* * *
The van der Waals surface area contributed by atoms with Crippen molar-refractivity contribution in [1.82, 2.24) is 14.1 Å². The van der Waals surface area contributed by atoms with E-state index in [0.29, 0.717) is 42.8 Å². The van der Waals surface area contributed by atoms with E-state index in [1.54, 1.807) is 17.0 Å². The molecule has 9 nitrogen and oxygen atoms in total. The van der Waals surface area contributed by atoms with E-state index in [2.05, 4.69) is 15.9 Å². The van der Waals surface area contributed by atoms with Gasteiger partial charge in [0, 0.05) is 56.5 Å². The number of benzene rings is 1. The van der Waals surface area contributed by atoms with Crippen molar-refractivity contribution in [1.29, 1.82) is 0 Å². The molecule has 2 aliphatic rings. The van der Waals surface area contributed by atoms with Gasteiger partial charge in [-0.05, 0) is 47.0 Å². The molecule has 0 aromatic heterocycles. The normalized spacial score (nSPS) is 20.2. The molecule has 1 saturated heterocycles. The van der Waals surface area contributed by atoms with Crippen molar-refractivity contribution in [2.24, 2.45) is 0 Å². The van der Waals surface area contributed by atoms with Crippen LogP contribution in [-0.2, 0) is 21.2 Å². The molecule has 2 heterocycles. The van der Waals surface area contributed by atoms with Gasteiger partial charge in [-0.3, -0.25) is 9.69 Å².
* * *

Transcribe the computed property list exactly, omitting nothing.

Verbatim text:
The van der Waals surface area contributed by atoms with Crippen molar-refractivity contribution in [1.82, 2.24) is 14.1 Å². The van der Waals surface area contributed by atoms with E-state index in [0.29, 0.717) is 42.8 Å². The van der Waals surface area contributed by atoms with E-state index in [1.54, 1.807) is 17.0 Å². The molecule has 9 nitrogen and oxygen atoms in total. The van der Waals surface area contributed by atoms with E-state index in [2.05, 4.69) is 15.9 Å². The van der Waals surface area contributed by atoms with Gasteiger partial charge in [0, 0.05) is 56.5 Å². The number of benzene rings is 1. The van der Waals surface area contributed by atoms with Crippen molar-refractivity contribution in [1.29, 1.82) is 0 Å². The molecule has 2 aliphatic rings. The van der Waals surface area contributed by atoms with Gasteiger partial charge in [-0.05, 0) is 47.0 Å². The molecule has 0 aromatic heterocycles. The normalized spacial score (nSPS) is 20.2. The molecule has 1 saturated heterocycles. The van der Waals surface area contributed by atoms with Crippen molar-refractivity contribution in [2.24, 2.45) is 0 Å². The van der Waals surface area contributed by atoms with Crippen LogP contribution in [-0.2, 0) is 21.2 Å². The molecule has 2 heterocycles. The van der Waals surface area contributed by atoms with Gasteiger partial charge in [-0.3, -0.25) is 9.69 Å².